Changes required to food supply chain

30 July 2012

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30 July 2012 | Kamalpreet Badasha

A steering group led by farming minister Jim Paice will be developing initiatives and good practices to improve the sustainability of the UK food chain as part of an ongoing project.

The steering group includes representatives from the National Farmers Union, WWF UK and British Retail Consortium who took part in The Green Food Project study conducted by the Department for Environment, Food and Rural Affairs. It looked at how production and consumption in the UK food supply chain must adapt to meet sustainability goals.

The Green Food Project study looked at reducing the environmental impact of five areas: wheat, dairy, bread, curry and the location where food is grown. Its recommendations included using energy efficient toasters to save energy consumed by the bread sector. And for curry, it was suggested British farmers grow herbs and spices locally especially as the climate has changed.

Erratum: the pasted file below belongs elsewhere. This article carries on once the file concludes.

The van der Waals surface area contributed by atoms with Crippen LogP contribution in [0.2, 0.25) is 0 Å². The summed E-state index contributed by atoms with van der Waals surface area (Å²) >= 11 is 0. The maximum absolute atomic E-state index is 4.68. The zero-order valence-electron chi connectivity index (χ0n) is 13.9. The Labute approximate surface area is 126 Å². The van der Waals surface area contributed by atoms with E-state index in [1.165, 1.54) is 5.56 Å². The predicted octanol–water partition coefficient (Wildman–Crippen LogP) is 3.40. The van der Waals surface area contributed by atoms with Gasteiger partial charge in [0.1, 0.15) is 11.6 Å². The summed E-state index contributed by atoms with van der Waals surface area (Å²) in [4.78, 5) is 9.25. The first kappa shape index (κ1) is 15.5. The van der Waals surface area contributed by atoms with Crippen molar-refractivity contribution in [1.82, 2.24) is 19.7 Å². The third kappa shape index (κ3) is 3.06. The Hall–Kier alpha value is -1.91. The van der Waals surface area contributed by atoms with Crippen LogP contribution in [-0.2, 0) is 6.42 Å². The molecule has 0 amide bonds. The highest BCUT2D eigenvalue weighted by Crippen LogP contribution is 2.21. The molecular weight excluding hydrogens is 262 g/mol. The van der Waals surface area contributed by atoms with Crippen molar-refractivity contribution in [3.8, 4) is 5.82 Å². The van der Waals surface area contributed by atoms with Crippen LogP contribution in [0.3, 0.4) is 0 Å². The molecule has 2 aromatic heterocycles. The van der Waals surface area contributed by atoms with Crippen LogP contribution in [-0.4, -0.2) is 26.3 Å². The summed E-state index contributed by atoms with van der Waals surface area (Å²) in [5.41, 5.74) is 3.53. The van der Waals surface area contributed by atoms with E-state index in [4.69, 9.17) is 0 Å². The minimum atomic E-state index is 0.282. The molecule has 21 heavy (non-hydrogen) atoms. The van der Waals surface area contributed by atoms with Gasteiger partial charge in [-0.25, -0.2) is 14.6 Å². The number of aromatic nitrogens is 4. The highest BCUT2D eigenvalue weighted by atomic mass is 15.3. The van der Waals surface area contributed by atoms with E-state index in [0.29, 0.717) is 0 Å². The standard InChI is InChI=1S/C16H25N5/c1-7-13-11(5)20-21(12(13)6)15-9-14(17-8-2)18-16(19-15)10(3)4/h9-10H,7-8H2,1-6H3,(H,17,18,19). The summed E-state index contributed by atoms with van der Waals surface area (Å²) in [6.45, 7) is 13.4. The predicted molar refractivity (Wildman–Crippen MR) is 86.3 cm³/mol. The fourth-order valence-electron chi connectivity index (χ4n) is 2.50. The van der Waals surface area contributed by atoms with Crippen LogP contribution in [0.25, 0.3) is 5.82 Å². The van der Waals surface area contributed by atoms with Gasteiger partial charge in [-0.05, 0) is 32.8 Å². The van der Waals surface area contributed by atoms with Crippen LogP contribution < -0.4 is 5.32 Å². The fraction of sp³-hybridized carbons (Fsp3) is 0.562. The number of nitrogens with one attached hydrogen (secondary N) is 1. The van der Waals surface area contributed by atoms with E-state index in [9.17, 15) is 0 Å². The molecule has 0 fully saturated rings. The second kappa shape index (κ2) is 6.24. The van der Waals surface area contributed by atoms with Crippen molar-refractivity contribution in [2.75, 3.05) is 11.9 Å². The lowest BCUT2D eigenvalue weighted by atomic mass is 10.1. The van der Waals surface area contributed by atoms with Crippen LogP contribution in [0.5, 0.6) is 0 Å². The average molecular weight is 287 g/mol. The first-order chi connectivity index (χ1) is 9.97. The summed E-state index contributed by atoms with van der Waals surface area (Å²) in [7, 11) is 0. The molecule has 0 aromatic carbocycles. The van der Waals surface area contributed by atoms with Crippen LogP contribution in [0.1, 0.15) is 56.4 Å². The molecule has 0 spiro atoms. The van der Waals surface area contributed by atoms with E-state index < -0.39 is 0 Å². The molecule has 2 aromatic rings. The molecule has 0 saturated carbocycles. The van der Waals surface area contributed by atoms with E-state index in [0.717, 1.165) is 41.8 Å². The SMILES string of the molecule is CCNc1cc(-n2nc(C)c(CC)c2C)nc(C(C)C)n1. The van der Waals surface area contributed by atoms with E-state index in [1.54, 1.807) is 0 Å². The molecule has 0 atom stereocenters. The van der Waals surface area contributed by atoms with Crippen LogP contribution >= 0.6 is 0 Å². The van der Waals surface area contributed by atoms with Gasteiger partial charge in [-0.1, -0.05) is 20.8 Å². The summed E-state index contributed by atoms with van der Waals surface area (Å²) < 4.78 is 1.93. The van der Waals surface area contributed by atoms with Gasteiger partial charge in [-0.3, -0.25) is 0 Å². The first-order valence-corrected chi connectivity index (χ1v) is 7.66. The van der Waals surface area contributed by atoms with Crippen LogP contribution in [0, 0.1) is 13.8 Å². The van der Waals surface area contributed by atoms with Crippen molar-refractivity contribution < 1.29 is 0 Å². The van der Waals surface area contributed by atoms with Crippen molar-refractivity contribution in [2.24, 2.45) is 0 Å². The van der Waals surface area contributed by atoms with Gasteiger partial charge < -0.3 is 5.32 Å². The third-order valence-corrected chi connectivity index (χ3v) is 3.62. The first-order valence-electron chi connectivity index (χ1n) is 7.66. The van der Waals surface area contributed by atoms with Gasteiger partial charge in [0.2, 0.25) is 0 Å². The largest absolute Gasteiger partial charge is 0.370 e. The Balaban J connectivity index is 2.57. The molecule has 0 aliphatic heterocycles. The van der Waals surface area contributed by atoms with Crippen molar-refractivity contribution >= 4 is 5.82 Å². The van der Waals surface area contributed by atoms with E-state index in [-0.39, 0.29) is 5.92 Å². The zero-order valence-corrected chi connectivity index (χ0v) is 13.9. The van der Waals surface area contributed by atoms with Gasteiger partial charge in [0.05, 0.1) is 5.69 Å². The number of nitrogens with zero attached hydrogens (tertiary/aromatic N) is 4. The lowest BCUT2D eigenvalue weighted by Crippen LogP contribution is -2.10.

“We are talking about the need for a culture change across the entire food chain and this is the first step in a long-term plan to make that happen,” said Paice. The next stage of the project is to examine how the recommendations of the project can be implemented practically.

The project was set up in response to the government’s foresight report into food security conducted in January 2011. It found food production will need to increase by 70 per cent to meet the needs of an estimated world population of nine billion predicted by 2050. The Green Food Project aims to ensure that the sustainability of the UK food chain is both developed and increased.

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